Lin's legacy: A Conversation with Michael Cox

Prosocial is founded in large part on the work of Elinor Ostrom, a political scientist by training who won the Nobel Prize in economics in 2009. I met Lin (as she insisted everyone should call her) at a workshop in 2009, just a few months before she received the prize, and we worked together until her death in 2012. A partner in our collaboration was Michael Cox, who received his PhD with Lin and worked with her as a postdoctoral associate before accepting a faculty position in the Environmental Studies Program at Dartmouth College.

Michael is prominent among those extending Lin’s legacy and was the inaugural recipient of the Elinor Ostrom Award on Collective Governance of the Commons in 2016. He is the perfect person to discuss how Prosocial’s “Core Design Principles (CDP) Approach” is being applied elsewhere.

DSW: Greetings, Michael, and welcome to Prosocial Magazine. It’s a pleasure to interact with you again.

MC: Thank you David for setting this up. I am excited to talk about the “Core Design Principles” as you call them.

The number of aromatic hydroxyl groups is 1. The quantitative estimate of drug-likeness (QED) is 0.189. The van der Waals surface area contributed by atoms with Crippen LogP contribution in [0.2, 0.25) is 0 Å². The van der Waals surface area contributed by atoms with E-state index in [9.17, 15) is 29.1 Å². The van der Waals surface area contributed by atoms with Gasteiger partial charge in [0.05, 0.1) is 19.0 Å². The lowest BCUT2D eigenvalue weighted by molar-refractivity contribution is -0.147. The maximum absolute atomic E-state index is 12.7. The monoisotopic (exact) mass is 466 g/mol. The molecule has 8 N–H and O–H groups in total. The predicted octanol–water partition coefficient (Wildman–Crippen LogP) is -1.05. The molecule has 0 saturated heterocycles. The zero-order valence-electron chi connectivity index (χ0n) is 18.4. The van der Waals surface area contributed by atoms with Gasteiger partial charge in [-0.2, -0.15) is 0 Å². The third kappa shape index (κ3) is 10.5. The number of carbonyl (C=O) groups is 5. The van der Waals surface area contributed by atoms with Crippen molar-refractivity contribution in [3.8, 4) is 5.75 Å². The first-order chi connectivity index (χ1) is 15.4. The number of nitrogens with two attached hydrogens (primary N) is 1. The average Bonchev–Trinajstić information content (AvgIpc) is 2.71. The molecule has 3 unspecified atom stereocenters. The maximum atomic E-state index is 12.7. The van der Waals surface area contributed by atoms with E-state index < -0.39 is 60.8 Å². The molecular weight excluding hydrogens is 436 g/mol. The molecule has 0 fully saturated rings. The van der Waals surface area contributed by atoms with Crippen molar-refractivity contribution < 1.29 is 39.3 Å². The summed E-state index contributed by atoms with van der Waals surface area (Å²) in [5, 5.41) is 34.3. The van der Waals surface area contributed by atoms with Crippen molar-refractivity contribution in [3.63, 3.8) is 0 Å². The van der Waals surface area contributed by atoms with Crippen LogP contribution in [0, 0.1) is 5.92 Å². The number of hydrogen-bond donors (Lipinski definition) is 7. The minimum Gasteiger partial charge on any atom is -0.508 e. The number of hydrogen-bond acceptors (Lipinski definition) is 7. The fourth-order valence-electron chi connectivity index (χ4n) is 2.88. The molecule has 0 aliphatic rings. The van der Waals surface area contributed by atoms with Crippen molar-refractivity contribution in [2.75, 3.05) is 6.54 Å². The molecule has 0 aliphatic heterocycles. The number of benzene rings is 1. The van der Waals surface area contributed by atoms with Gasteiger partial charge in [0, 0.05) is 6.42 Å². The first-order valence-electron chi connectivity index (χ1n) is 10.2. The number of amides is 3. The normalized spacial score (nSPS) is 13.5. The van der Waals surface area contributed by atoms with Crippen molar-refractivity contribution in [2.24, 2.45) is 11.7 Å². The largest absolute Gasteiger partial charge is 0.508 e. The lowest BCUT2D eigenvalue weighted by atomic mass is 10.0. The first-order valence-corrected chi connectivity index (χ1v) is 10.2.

DSW: Always self-effacing, Lin insisted that they should NOT be called “The Ostrom Principles”. The announcement of your award on Dartmouth’s website says a little about how you became involved with Lin and what you are up to at Dartmouth. Let’s get right to a discussion of the Core Design Principles. Tell our readers how Lin derived them and how you and others had expanded upon her work at the time that I began working with you.

MC: It’s difficult to authoritatively describe how Lin derived the design principles, but I have impressions. More than anything I remember Lin talking about trying to “make sense” of the patterns she was seeing in a set of cases of community-based natural resource management. She was looking at cases of success and failure, although the design principles are most commonly seen as conditions for success, and that is how she introduced them. I do remember Lin telling me about going for walks as she struggled to find a pattern among the successful and unsuccessful cases. I suppose someone could criticize this effort for not being very reproducible, which is something we want in science. But maybe it is the case that many novel and importantly innovative efforts are not reproducible, and what is needed is an unpredictable stroke of intuition or intellectual creativity to make progress.

DSW: Did she eventually do a statistical analysis, based on numerical codings of the case studies, or was her analysis entirely descriptive?